In this episode, I talk about Todd Haynes's 1995 film, "Safe." It stars Julianne Moore in her first collaboration with Haynes. Moore plays Carol White, a California housewife who comes down with a mysterious illness that could be a result of the chemicals and toxins in the environment. When her doctor and mainstream medicine offer her no help, she seeks relief and answers at a New Age treatment center called Wrenwood th...

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In this episode, I talk about the mysterious power and beauty of Jane Campion's 1993 film, "The Piano." It stars Holly Hunter as Ada McGrath, a Scottish woman who goes to New Zealand with her daughter, Flora, for an arranged marriage to Alisdair Stewart. Their marriage is troubled from the start, and Ada ends up falling for George Baines. I share my memories of watching the film for the first time and talk about themes ...

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In this episode, I talk about Maïwenn's "My King," a raw and intense film that stars Emmanuelle Bercot as a woman struggling to heal her body and mind in the wake of a toxic and destructive relationship. I discuss how the film looks at emotional abuse, shows a woman reconstructing herself, and questions culturally-held beliefs about love. At the beginning of the episode, I also talk about how Andrei Tarkovsky's 197...

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In this episode, I talk about Peter Webber's 2003 film "Girl with a Pearl Earring." It's an adaptation of the 1999 Tracy Chevalier novel by the same name, which imagines how Johannes Vermeer's 17th century painting, "Girl with a Pearl Earring" came to be. It's 1665 in Delft, Holland and a young girl named Griet goes to work at the home of the Vermeers to provide for her family after her father is in...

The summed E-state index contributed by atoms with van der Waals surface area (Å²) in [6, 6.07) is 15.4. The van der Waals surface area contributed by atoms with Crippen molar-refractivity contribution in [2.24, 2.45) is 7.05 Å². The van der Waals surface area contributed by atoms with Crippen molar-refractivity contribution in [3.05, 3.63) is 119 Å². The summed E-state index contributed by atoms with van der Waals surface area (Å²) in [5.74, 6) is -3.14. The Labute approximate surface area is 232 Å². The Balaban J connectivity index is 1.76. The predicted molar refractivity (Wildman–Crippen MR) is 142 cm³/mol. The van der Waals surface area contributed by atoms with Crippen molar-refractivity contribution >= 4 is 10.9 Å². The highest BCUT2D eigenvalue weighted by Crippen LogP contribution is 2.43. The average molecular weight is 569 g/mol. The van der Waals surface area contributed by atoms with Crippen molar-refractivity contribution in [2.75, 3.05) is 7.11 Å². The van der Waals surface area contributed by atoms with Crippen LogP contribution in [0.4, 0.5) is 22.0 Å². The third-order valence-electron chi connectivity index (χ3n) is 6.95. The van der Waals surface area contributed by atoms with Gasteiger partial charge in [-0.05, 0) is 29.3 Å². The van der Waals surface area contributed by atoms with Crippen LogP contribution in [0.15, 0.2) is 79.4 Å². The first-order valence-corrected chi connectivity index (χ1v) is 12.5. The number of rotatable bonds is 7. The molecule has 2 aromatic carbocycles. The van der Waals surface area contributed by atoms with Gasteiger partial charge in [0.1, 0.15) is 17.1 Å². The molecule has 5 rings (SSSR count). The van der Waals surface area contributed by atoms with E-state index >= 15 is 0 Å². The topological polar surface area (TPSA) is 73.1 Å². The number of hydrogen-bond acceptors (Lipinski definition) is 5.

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In this episode, I talk about Pete Travis's dreamy 2015 film, "The Go-Between," produced by the BBC, based on the classic L.P. Hartley novel of the same name, and starring Jim Broadbent, Vanessa Redgrave, and Lesley Manville. It focuses on a 12-year-old boy named Leo Colston who, in the summer of 1900 in England, goes to stay at the opulent estate of his friend, Marcus Maudsley. During his time there, Leo becomes the me...

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In this episode, I talk about Patricia Cardoso's feminist coming-of-age classic, "Real Women Have Curves" (2002). I discuss body image, factory work, the exploitation of immigrant labor, and the profoundly political and radical messages in the film. At the beginning of the episode, I also talk about recently re-watching Krzysztof Kieslowski's "The Double Life of Veronique" (1991).